LEXINGTON, Ky. (July 5, 2018) – When Leslie Scott was a little girl, she watched as her mother struggled with the challenges associated with type 1 diabetes. Not just managing the disease, which involves regular blood sugar checks and insulin injections, but rather handling the stigmas and misconceptions people have about diabetes.
"She wasn't allowed to participate in things because of her disease, and I saw the impact it had on her," said Scott, UK pediatric nurse practitioner and certified diabetes educator. "I didn't want that to happen to anyone anymore."
Scott earned her undergraduate degree in nursing from Gardner Webb University and a Master of Science in Nursing from the University of Kentucky. She completed her doctorate degree in nursing, also from UK, in 2004. As a pediatric nurse practitioner, she has worked with young patients for over 20 years helping them learn to manage their diabetes. In her practice at UK's Barnstable Brown Diabetes Center, she recognizes that management in a clinical setting is different from how children and their families manage diabetes at home and in school.
"Some of these kids, especially in rural communities, may be the only child in their school or community with type 1 diabetes," Scott said. "They tell me they feel different, and they are treated differently."
In 1995, Scott was invited by fellow diabetes educators to Camp Hendon, a week-long summer camp in rural Kentucky for children ages 8-17 with type 1 diabetes. The children get to participate in traditional summer camp activities such as swimming, canoeing and rope courses under the supervision of nurses, dietitians and adult counselors who often also have diabetes. She has participated in diabetes camp ever since.
"I hear kids say all the time that the camp gives them a week to be normal, and to interact with kids who are just like them," Scott said. "So for one week a year, they are just like everyone else."
What separates Camp Hendon from other summer camps is how diabetes management is incorporated into camp activities.
"Everybody stops for blood sugar checks. Everyone counts carbs. Everybody takes a shot when they're done eating," Scott said. "The campers learn how their physical activity impacts their blood sugar."
And for Scott and the UK pediatric nurse practitioner students who have worked at that camp in the past, the experience of treating young patients, monitoring their health and making on-the-fly adjustments to medications is an invaluable experience.
"[The camp] gives health professionals a chance to see diabetes management in action, and gain a better understanding of what we're asking families to do when caring for their child," Scott said. "I don't think many providers truly understand the full psychological impact diabetes has on a child and their family. My hope is that by participating in diabetes camp, future primary care providers can have a better understanding of diabetes management and be supportive of the struggles many families face in caring for their child with diabetes. Each year, my work with diabetes camp is the hardest work I do all year."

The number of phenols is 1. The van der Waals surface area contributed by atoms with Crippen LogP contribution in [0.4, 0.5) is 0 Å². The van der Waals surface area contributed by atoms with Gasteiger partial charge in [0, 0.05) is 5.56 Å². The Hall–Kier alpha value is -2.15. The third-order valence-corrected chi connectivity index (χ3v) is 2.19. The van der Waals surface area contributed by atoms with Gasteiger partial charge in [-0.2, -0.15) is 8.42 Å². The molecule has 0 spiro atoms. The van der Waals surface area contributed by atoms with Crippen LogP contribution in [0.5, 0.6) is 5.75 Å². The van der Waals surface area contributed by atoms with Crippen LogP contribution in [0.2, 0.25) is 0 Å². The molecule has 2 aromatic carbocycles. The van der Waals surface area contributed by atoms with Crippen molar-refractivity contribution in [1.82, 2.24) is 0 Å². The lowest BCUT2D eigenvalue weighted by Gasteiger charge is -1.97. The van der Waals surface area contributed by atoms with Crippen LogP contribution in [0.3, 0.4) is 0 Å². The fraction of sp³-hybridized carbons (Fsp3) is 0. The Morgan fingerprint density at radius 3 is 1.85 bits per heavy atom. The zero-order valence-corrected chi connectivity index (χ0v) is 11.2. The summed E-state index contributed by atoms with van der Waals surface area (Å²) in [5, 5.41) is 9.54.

Education is the cornerstone of diabetes management, says Scott. The obstacles faced by children with type 1 diabetes can impact their psychological and physical development. Scott cites as an example a student with diabetes who is taking a test a school and experiences low blood sugar. That affects their cognition which in turn affects their academic performance. For college students, the obstacles are intensified when they experience stress, irregular sleep patterns and lack of schedule.
"We require a lot from nursing students, and that can affect how they manage their diabetes," Scott said. "Diabetes is easier to manage when you eat consistently, exercise regularly and when you're on a consistent schedule. That doesn't always happen for the college student."
And while educating children and young adults about how to manage their diabetes is important, Scott believes educating people who don't have diabetes is just as important. That begins with understanding the difference between type 1 and type 2 diabetes.
"Children with type 1 diabetes had zero input into the development of this disease," Scott said. "People often say 'you got diabetes because you ate sugar' or 'you can't eat this food or do that activity because of diabetes.' And they can. As long as they take responsibility for the food, and take insulin to cover the food, they can. We can do without the food police."
New technologies and better treatments make managing diabetes better. For example, glucose sensors paired with a smart phone app can alert to a drop in blood sugar. Children often don't have the developmental ability to always tell when their blood sugar is low. Some adults, such as Scott's mother, have lived with type 1 diabetes so long they are unable to tell they are low. These improvements in technologies have helped some families feel more secure in their management of type 1 diabetes.
Even with the new technologies, Scott believes early education is still the key to helping children manage their diabetes. Through establishing habits, learning to count carbs, administer insulin, and the networking and support provided by places like Camp Hendon, children learn they aren't defined by their diabetes. This experience provides education and support in a way that doctors and nurses in clinic settings can't.
"At camp, we can see in real time how a child's energy can affect diabetes, make dosage changes accordingly, and manage diabetes day-to-day outside the clinic environment," Scott said. "It is real-time learning and a great experience for everyone."
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